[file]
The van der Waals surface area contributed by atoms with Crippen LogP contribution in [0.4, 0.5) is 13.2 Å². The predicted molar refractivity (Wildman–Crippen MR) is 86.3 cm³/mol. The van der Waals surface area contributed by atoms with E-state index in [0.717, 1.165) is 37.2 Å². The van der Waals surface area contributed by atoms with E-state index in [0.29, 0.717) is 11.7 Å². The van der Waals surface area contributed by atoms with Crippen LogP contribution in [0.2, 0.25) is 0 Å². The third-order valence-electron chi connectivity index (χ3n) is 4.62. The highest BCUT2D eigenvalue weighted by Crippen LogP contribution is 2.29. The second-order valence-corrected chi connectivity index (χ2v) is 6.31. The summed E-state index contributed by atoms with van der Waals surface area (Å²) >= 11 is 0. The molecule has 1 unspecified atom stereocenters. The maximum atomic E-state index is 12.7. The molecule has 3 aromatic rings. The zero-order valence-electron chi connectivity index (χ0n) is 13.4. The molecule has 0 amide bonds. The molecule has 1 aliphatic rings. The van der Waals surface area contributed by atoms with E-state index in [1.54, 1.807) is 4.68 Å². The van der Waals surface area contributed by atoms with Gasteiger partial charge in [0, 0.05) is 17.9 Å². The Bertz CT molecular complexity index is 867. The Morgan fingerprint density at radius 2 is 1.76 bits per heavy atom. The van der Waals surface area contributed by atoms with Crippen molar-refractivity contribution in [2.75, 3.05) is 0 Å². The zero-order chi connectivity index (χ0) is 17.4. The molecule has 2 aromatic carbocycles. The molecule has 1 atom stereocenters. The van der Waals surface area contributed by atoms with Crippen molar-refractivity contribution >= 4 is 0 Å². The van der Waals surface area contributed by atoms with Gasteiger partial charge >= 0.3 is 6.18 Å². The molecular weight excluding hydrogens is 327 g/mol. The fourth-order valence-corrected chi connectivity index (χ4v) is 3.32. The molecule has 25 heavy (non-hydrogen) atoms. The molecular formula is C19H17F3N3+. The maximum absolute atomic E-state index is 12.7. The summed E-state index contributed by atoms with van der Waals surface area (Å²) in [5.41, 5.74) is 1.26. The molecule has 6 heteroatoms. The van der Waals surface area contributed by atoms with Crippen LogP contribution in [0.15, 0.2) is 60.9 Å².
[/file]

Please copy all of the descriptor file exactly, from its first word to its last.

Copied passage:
The van der Waals surface area contributed by atoms with Crippen LogP contribution in [0.4, 0.5) is 13.2 Å². The predicted molar refractivity (Wildman–Crippen MR) is 86.3 cm³/mol. The van der Waals surface area contributed by atoms with E-state index in [0.717, 1.165) is 37.2 Å². The van der Waals surface area contributed by atoms with E-state index in [0.29, 0.717) is 11.7 Å². The van der Waals surface area contributed by atoms with Crippen LogP contribution in [0.2, 0.25) is 0 Å². The third-order valence-electron chi connectivity index (χ3n) is 4.62. The highest BCUT2D eigenvalue weighted by Crippen LogP contribution is 2.29. The second-order valence-corrected chi connectivity index (χ2v) is 6.31. The summed E-state index contributed by atoms with van der Waals surface area (Å²) >= 11 is 0. The molecule has 1 unspecified atom stereocenters. The maximum atomic E-state index is 12.7. The molecule has 3 aromatic rings. The zero-order valence-electron chi connectivity index (χ0n) is 13.4. The molecule has 0 amide bonds. The molecule has 1 aliphatic rings. The van der Waals surface area contributed by atoms with E-state index in [1.54, 1.807) is 4.68 Å². The van der Waals surface area contributed by atoms with Gasteiger partial charge in [0, 0.05) is 17.9 Å². The Bertz CT molecular complexity index is 867. The Morgan fingerprint density at radius 2 is 1.76 bits per heavy atom. The van der Waals surface area contributed by atoms with Crippen molar-refractivity contribution in [2.75, 3.05) is 0 Å². The zero-order chi connectivity index (χ0) is 17.4. The molecule has 2 aromatic carbocycles. The molecule has 1 atom stereocenters. The van der Waals surface area contributed by atoms with Crippen molar-refractivity contribution >= 4 is 0 Å². The van der Waals surface area contributed by atoms with Gasteiger partial charge >= 0.3 is 6.18 Å². The molecular weight excluding hydrogens is 327 g/mol. The fourth-order valence-corrected chi connectivity index (χ4v) is 3.32. The molecule has 25 heavy (non-hydrogen) atoms. The molecular formula is C19H17F3N3+. The maximum absolute atomic E-state index is 12.7. The summed E-state index contributed by atoms with van der Waals surface area (Å²) in [5.41, 5.74) is 1.26. The molecule has 6 heteroatoms. The van der Waals surface area contributed by atoms with Crippen LogP contribution in [0.15, 0.2) is 60.9 Å².